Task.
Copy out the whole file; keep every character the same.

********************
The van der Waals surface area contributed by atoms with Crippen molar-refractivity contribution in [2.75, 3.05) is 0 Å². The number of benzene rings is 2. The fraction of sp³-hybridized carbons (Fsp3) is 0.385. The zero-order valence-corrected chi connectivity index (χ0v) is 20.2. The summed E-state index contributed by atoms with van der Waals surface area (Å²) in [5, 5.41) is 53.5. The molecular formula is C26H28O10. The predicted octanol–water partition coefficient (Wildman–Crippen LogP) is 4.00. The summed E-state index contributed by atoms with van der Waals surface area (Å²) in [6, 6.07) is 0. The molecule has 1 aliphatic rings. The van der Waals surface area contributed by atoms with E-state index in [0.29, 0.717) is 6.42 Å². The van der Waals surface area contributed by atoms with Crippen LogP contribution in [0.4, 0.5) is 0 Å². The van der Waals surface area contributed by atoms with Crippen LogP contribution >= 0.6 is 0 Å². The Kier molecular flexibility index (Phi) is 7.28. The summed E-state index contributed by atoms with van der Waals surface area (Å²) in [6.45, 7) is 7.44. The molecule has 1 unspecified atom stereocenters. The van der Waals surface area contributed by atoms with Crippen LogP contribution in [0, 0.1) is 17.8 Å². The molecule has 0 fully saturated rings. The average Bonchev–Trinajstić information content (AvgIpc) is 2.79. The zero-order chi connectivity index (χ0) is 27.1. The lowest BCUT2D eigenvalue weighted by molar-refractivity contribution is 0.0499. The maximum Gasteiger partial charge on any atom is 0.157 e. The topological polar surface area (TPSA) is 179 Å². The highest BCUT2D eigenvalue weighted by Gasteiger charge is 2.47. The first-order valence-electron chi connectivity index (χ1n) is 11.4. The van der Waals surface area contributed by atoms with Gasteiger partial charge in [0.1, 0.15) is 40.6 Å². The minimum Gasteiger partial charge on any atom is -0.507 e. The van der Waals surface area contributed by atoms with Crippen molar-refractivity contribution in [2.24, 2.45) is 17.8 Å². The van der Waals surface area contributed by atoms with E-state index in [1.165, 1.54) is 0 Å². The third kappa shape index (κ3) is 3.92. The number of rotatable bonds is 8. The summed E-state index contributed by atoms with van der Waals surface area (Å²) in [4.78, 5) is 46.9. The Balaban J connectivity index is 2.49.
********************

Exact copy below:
The van der Waals surface area contributed by atoms with Crippen molar-refractivity contribution in [2.75, 3.05) is 0 Å². The number of benzene rings is 2. The fraction of sp³-hybridized carbons (Fsp3) is 0.385. The zero-order valence-corrected chi connectivity index (χ0v) is 20.2. The summed E-state index contributed by atoms with van der Waals surface area (Å²) in [5, 5.41) is 53.5. The molecular formula is C26H28O10. The predicted octanol–water partition coefficient (Wildman–Crippen LogP) is 4.00. The summed E-state index contributed by atoms with van der Waals surface area (Å²) in [6, 6.07) is 0. The molecule has 1 aliphatic rings. The van der Waals surface area contributed by atoms with E-state index in [0.29, 0.717) is 6.42 Å². The van der Waals surface area contributed by atoms with Crippen LogP contribution in [0.4, 0.5) is 0 Å². The van der Waals surface area contributed by atoms with Crippen LogP contribution >= 0.6 is 0 Å². The Kier molecular flexibility index (Phi) is 7.28. The summed E-state index contributed by atoms with van der Waals surface area (Å²) in [6.45, 7) is 7.44. The molecule has 1 unspecified atom stereocenters. The van der Waals surface area contributed by atoms with Crippen LogP contribution in [0, 0.1) is 17.8 Å². The molecule has 0 fully saturated rings. The average Bonchev–Trinajstić information content (AvgIpc) is 2.79. The zero-order chi connectivity index (χ0) is 27.1. The lowest BCUT2D eigenvalue weighted by molar-refractivity contribution is 0.0499. The maximum Gasteiger partial charge on any atom is 0.157 e. The topological polar surface area (TPSA) is 179 Å². The highest BCUT2D eigenvalue weighted by Gasteiger charge is 2.47. The first-order valence-electron chi connectivity index (χ1n) is 11.4. The van der Waals surface area contributed by atoms with Gasteiger partial charge in [0.1, 0.15) is 40.6 Å². The minimum Gasteiger partial charge on any atom is -0.507 e. The van der Waals surface area contributed by atoms with Crippen molar-refractivity contribution in [2.24, 2.45) is 17.8 Å². The van der Waals surface area contributed by atoms with E-state index in [1.165, 1.54) is 0 Å². The third kappa shape index (κ3) is 3.92. The number of rotatable bonds is 8. The summed E-state index contributed by atoms with van der Waals surface area (Å²) in [4.78, 5) is 46.9. The Balaban J connectivity index is 2.49.